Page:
This crude fake is a good opportunity to review common authentication questions.
For the Carson City Mint, 1878 was a watershed year. Minting of dimes, quarters, and half dollars ceased there for good, as there was little use at the time for more of these coins. The declining price of silver had prompted people who had been hoarding these denominations to return them to circulation.
The mintage for the 1878-CC half dollar was a mere 62,000, making it a key date in the series. Even lightly circulated examples can be worth thousands of dollars.
Recently, this purported example of an 1878-CC half dollar was submitted to NGC. It has a number of problems, providing a good opportunity to review your authentication abilities.
First, it’s always a good idea to check the coin’s weight. This coin is 12.25 grams, which is 0.25 grams (or two percent) below what is expected. This doesn’t necessarily mean the coin is a fake, because U.S. Mint tolerances and wear due to circulation could explain the difference. It does raise concern, however.
Next, take a look at the entire coin. Overall, this particular coin has an odd luster and a pimply surface, especially when compared to what a genuine example (like the one above) looks like. Both of these raise red flags.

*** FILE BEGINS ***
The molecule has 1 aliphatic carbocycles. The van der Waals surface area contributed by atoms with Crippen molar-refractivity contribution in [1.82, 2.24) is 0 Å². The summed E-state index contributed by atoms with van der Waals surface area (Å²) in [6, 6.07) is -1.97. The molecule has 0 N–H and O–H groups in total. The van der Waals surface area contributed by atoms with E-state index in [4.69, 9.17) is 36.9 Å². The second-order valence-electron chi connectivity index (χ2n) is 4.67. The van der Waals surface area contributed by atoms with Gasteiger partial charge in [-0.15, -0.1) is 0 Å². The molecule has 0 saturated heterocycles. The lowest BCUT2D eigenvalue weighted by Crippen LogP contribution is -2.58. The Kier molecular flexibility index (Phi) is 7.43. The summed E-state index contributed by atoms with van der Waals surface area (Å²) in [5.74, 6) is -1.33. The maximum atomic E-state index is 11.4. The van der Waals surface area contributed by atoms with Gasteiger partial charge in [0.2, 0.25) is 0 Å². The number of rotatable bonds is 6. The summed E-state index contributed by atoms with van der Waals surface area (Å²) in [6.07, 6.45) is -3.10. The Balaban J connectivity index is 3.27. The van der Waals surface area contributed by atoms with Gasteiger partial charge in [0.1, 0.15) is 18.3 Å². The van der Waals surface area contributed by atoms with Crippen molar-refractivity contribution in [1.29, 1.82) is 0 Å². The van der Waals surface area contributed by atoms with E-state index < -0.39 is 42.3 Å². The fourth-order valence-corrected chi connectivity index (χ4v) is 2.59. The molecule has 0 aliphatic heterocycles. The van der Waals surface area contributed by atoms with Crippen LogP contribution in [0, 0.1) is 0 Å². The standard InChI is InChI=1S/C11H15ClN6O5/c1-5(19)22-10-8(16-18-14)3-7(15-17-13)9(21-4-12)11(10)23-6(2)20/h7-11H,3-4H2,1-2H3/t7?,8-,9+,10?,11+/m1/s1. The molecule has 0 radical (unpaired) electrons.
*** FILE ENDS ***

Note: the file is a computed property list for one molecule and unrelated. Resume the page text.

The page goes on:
Next, begin to examine the coin’s design elements. This coin exhibits poor details on both sides, and it is especially noticeable in the motto IN GOD WE TRUST on the reverse. The porous surfaces on the tops of the letters as well as design elements are also a concern. Another warning sign are the lumps of metal by the stars on the obverse and near the word HALF on the reverse.
Two details in particular should always be examined closely: The date and the mintmark. Note how skinny and misshapen the curves of the 8’s appear when compared with the genuine example. The CC mintmark on the reverse is also misshapen, with the letters also appearing to have gone on a diet. In fact, this mintmark is not only the wrong style, it is far too large for any half dollar reverse dies used after 1876. This alone is enough to determine this coin is not genuine.
A well-trained eye can also see spikes emerging from the rim below the word HALF. Spikes like these are called tool marks, and they indicate that a counterfeiter was attempting to fix a problem with the counterfeit die in that area.
Though a metallurgical analysis was not necessary in this case, NGC did determine that this counterfeit is 78% copper, 20% zinc, and 2% nickel. An 1878-CC half dollar should be 90% silver and 10% copper.
Not all counterfeits are this easy to spot. If you are uncertain about the authenticity of a coin, remember that NGC backs its determinations of authenticity and grade with the NGC Guarantee.
Did you know? NGC has created a comprehensive Counterfeit Detection resource to help collectors and dealers identify counterfeit and altered coins. Visit here.
Press release courtesy of the Numismatic Guaranty Corporation.